Biotechnologist uses pig waste for aquaculture, irrigation, energy
Work to be presented to the public for the first time
Andrew Ward, a biotechnologist from the South Australian Research and Development Institute, has found a way of using pig waste to benefit aquaculture, irrigation and energy.
Ward has created a "waste food chain" that uses processed pig excrement as a nutrient source for algae, which can in turn be grown for aquaculture. The process of making the waste safe for algae to grow in produces methane gas, which has energy applications. The food chain that results from the algae growth eventually produces zooplankton, which clean the water they're in so well that it can be used for irrigation.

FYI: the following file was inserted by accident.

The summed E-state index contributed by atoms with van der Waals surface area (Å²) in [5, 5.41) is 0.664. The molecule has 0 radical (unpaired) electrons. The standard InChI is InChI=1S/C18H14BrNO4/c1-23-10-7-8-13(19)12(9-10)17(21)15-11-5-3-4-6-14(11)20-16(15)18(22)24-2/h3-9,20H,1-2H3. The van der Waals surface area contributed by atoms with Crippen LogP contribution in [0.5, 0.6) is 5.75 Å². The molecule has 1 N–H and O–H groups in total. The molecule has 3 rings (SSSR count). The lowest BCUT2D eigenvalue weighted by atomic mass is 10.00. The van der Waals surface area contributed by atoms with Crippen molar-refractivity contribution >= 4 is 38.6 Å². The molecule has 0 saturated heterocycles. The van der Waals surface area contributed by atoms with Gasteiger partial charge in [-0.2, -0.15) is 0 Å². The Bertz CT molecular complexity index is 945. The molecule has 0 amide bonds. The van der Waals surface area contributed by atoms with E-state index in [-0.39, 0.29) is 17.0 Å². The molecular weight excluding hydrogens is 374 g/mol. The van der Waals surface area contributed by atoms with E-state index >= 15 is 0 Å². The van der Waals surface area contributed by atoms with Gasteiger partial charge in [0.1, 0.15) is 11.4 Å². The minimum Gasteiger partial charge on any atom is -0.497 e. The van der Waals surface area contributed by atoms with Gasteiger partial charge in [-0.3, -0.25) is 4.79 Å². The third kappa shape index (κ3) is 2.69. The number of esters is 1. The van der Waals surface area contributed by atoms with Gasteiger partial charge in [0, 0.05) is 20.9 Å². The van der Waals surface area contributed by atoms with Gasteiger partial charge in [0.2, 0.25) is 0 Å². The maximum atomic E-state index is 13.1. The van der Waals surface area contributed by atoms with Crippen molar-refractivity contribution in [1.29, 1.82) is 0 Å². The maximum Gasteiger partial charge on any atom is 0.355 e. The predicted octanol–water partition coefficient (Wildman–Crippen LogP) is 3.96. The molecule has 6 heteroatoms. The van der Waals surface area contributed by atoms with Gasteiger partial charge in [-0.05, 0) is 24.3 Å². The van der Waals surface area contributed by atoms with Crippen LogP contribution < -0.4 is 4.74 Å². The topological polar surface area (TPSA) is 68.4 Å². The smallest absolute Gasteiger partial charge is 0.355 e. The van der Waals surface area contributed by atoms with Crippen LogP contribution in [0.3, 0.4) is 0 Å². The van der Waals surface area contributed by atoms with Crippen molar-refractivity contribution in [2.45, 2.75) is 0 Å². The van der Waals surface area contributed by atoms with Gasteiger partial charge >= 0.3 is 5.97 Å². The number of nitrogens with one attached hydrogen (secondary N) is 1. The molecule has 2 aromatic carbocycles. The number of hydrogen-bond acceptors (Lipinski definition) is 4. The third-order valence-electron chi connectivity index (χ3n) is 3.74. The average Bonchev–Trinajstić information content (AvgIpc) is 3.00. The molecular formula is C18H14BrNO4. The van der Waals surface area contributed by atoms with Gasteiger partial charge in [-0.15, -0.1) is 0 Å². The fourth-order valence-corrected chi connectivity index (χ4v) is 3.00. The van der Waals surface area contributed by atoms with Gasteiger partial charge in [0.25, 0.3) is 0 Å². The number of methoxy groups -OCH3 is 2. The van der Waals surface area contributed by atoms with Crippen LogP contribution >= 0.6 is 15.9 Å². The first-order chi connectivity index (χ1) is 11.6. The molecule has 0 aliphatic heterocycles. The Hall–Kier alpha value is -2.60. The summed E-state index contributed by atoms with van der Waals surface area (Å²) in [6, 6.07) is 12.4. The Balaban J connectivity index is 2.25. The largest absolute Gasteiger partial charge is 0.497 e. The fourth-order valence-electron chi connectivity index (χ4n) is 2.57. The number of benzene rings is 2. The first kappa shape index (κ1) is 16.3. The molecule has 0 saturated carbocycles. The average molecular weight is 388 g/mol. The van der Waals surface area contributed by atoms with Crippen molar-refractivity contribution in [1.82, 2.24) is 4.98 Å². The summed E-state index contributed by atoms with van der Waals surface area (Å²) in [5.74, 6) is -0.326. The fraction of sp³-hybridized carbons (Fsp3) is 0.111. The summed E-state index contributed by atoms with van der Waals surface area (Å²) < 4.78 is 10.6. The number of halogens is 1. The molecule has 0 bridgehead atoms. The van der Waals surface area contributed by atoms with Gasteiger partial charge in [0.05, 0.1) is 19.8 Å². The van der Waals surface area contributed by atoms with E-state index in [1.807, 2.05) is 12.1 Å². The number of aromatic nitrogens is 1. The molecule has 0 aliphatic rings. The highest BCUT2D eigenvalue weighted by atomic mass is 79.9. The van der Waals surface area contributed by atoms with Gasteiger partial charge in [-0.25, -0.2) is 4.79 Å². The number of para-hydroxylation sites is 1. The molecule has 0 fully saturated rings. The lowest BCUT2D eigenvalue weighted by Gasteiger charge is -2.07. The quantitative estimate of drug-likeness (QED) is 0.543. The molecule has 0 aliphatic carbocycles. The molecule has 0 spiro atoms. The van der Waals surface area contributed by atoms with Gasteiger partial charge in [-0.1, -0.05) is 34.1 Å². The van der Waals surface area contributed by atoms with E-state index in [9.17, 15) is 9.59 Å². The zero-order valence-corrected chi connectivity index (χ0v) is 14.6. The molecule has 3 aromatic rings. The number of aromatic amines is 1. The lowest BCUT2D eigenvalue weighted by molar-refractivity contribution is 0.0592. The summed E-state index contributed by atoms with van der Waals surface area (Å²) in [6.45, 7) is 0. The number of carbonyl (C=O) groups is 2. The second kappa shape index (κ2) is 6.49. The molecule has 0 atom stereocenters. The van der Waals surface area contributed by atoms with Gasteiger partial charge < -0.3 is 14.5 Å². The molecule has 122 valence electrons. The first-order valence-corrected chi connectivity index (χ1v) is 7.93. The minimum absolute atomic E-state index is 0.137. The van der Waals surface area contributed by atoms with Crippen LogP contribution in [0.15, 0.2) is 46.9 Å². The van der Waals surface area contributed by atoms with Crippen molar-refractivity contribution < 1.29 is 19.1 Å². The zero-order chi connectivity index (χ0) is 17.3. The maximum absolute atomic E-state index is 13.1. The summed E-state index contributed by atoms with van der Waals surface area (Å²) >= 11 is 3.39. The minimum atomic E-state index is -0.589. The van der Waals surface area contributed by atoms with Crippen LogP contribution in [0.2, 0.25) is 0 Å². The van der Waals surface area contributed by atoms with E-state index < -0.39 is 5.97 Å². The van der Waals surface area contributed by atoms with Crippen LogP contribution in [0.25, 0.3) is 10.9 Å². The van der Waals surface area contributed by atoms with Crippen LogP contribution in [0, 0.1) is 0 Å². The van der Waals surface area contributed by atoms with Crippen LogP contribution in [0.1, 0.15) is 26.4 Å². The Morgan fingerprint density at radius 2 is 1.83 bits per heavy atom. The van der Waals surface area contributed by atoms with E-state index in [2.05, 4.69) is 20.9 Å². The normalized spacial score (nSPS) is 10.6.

"We can turn waste into food, save money, save water and improve the environment just by being a bit smarter," said Ward. "We are hoping this research will lead to elimination of the environmental concerns and costs associated with waste disposal, and that the wastes themselves can be transformed into new and diversified business opportunities." Ward's work will be presented for the first time in public at Fresh Science, a communication bootcamp for early career scientists.